Rocket booster carrying the Soyuz 11 spaceship on its launch pad at the Baikonur Cosmodrome

At first, the return of Soyuz 11 went well, and there were no problems with parachutes. However, when the rescue mission located the capsule after landing, there was no response from inside. When rescuers forced open the hatch, “they found all three men … motionless, with dark blue patches on their faces and trails of blood from their noses and ears. … Dobrovolsky was still warm,” recalled Kerim Kerimov, the chair of the State Commission that carried out the investigation of the incident.

The Rescue team did CPR on the cosmonauts, but they were already dead. The autopsy showed that the cause of death was capsule decompression and consequent asphyxiation.

The tragedy was caused by a problem with a breathing ventilation valve that opened in the capsule at the altitude of 168 kilometers. Within seconds the pressure in the descending capsule had been lost. The position of the bodies led investigators to conclude that until the very last moment the men tried to stop the leak of oxygen from the capsule, but didn’t have enough time.

Soyuz 11 spaceship Test Engineer Viktor Patsayev, Flight Engineer Vladislav Volkov, and Crew Commander Georgy Dobrovolsky (L-R) after a training session inside a simulator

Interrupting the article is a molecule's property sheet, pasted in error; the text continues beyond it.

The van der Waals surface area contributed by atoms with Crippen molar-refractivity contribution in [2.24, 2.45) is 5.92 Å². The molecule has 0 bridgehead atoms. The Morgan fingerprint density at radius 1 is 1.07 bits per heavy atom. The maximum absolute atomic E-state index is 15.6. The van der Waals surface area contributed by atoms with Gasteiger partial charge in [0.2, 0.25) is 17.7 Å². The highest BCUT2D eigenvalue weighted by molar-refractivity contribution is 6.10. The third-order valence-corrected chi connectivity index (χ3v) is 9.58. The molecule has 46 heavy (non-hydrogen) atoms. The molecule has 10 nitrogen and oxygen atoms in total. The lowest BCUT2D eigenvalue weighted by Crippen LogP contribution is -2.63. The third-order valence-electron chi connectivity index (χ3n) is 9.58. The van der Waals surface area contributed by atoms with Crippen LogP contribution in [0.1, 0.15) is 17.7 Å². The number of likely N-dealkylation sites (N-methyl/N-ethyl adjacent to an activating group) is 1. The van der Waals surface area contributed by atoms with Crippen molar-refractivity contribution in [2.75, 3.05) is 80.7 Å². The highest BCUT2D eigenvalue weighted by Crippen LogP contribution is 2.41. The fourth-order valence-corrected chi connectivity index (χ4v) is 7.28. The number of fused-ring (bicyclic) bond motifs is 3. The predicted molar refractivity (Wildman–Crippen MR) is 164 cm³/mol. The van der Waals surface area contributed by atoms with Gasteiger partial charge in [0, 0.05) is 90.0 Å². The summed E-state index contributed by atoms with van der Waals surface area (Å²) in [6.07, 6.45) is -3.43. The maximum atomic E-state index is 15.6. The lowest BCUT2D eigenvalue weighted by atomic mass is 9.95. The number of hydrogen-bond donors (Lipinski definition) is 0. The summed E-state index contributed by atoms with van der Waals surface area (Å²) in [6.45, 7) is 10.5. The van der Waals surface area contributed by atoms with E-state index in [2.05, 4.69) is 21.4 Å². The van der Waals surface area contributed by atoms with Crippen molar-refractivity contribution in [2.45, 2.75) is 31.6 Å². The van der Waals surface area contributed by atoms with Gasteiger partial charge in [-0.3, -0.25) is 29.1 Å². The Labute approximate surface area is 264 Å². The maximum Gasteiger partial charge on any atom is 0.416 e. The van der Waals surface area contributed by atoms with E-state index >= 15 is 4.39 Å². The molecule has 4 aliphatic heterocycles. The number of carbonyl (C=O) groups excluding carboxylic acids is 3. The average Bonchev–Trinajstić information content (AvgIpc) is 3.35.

Due to the tragedy, it took 27 months to launch the next Soyuz spacecraft, whose design was changed, reducing the crew to two because three people could not fit with space suits on. From then onwards, cosmonauts wore them during re-entry in order not to repeat Soyuz 11’s terrible fate; this would allow them to survive in case of decompression.

3. Tragedy at Plesetsk Cosmodrome

This tragedy had the worse death toll, with scores of people killed by an explosion at the Plesetsk Cosmodrome in northern Russia.

On March 18, 1980, a launch was planned of the Vostok-2M rocket, which was carrying a military spy satellite. The rocket was considered to be extremely reliable, and this rocket class had only registered one incident in 16 years, and there had been absolutely no problems since 1970.

The monument on the cemetery devoted to the Plesetsk tragedy

Before launch, the rocket was checked and no defects found. However, during fueling, a fire broke out and tons of fuel began to burn. Fortunately, the workers at the launch pad managed to remove the fuel trucks from the area, otherwise the tragedy would have been even worse.

Officials said 44 people died in the fire, and four more later succumbed to their injuries. The State Commission blamed those in charge of fueling, but 16 years later an independent commission exonerated them, claiming that the true reason for the fire was the materials used in fueling filters.

The fire at the Plesetsk launch pad, however, was not the only such incident in the USSR. A similar tragedy occurred at the Baikonur Cosmodrome in 1960. You can read about it here.